In the arrangement of FIG. 1, the coatings 3 and 4 have a thickness in the range which is equal or less than 5 μm, and is preferably 2 μm. This gives a good dissipation of the heat generated within the interior of the monolithic block, since relatively more silver than palladium is employed, and because these layers can be formed thicker than is possible to make pure palladium layers. In addition, the required amount of relatively costly palladium is reduced.

The voltage-current diagram shown in FIG. 2 shows that one of the advantages of the present invention (resulting from the low amount of bismuth in the varistor material, and the employment of the composition of silver and palladium which makes thicker coatings possible) is that the undesirable alloying-out or migration of the metal of the coatings does not occur, thus avoiding the undesirable island formation which deteriorates the properties of the varistor. The voltage-current diagram of FIG. 2 illustrates this. With traditional varistors, the curve 26 rises suddenly and steeply when the current intensity reaches its upper range, whereby the curve 27 for the varistors formed in accordance with the present invention show a considerably reduced rise in the upper current ranges.

The island formation arises due to the out-alloying (or migration) of coatings produces a pronounced rise of the clamping voltage at higher currents because the intermediate resistance of the coatings rises greatly as a consequence of this this island formation.

Referring to FIG. 3, a voltage-current diagram is illustrated in which a varistor of the present invention is shown in curve 30, compared to curves of known varistors (in curves 28 and 29). The scale and curve progression shown in FIG. 3 are taken from FIG. 2 of the "Advances in Ceramics" publication referred to above.

The curve 28 applies to varistors which are composed of 20 layers of varistor material each having a thickness of 4 μm, whereas the curve 29 applies to a varistor having 20 layers of varistor material each having a thickness of 150 μm. The curve 30 applies to varistors constructed in accordance with the present invention having 50 layers of varistor material each with a thickness of 30 μm.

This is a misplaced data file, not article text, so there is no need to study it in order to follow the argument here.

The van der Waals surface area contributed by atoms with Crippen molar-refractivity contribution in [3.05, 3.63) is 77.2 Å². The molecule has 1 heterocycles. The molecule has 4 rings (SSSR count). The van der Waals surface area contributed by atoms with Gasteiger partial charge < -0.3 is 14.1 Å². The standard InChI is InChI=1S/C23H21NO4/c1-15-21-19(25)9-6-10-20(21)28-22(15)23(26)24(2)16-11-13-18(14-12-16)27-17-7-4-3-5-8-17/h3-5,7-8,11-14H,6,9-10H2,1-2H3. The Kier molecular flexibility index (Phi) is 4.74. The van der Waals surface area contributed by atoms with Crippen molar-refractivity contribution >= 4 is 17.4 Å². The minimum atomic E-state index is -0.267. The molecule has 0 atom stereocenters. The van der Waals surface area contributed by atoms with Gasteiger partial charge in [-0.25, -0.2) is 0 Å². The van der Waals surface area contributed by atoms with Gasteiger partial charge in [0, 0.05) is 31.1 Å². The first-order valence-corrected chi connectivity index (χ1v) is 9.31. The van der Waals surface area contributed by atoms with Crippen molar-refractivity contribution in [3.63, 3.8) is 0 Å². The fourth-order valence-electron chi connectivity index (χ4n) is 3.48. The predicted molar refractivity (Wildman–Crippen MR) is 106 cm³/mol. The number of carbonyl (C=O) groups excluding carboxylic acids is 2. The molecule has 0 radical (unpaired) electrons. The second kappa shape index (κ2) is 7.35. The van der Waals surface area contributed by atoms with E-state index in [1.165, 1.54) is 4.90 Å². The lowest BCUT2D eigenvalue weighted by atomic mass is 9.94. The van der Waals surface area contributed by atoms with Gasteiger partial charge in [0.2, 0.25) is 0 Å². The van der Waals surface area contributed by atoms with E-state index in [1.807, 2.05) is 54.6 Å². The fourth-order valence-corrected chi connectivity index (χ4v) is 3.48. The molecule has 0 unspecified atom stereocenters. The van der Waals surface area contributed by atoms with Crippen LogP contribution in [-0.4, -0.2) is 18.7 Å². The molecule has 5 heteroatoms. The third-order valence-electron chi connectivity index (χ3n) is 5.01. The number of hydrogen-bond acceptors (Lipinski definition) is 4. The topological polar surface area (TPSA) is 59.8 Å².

FIG. 3 illustrates that the known varistors produce a greatly rising clamping voltage, which maybe up to 100 volts, at 10 amperes, while such a rise does not take place with the curve 30 of the present invention. The dashed line 30' illustrates the characteristic which would result with a varistor of the specified layers and thicknesses, if the present invention were not used.

The use of 50 layers in the varistor significantly increases the stability of the varistor, the dissipation of heat out of the ceramic body is adaquate with coatings of 70% silver and 30% palladium, such coatings having a thickness 2.0 μm. This guarantees the operability of the varistor even at high currents or at high voltages.

FIG. 4 shows that the varistor voltage is dependent on the sintering temperature, given a sintering time of one hour for varistors which are composed of 10 layers. FIG. 4 illustrates the effect on varistor structures having different layer thicknesses. The varistor voltage is indicated in volts on the ordinate, and the sintering temperature ts is indicated in degrees C. on the abscissa. The varistor for which the curves of FIG. 4 apply have coatings composed of 70% silver and 30% palladium, with a thickness 2 μm.

The curve 31 describes the characteristic for varistors of 10 layers having a layer thickness of 165 μm each. The curve 32 describes varistors of 10 layers having a layer thickness of 77 μm each. The curve 33 describes varistors of 10 layers having a thickness of 37 μm each and the curve 34 describes varistors of 10 layers having a layer thickness of 23 μm each. FIG. 4 indicates that a relatively decreasing varistor voltages may be achieved with decreasing layer thickness, and also with increasing sintering temperature.

When a relatively high sintering temperature up to 1080° C. is used, a very high density or low porosity of the layers of ceramic material is achieved, so that the electrical properties of the varistors are significantly improved. The increased sintering temperature is made possible as a result of the low bismuth component.

FIG. 5 illustrates curves which show that the level of protection is dependent on the sintering temperature. The protection level is the clamping voltage appearing at a varistor, given a current pulse having a current of 10 A or 1 A. The clamping voltage V is shown at the ordinate of FIG. 5, whereas the sintering temperature ts is shown in degrees C. on the abscissa.

Four curve pairs 35-38 are shown, for layer thicknesses in their sintered condition of respectively 165, 77, 37, and 23 μm. The upper curve of the curve pair is for a current of 10 A and the lower curve is valid for a current of 5 A.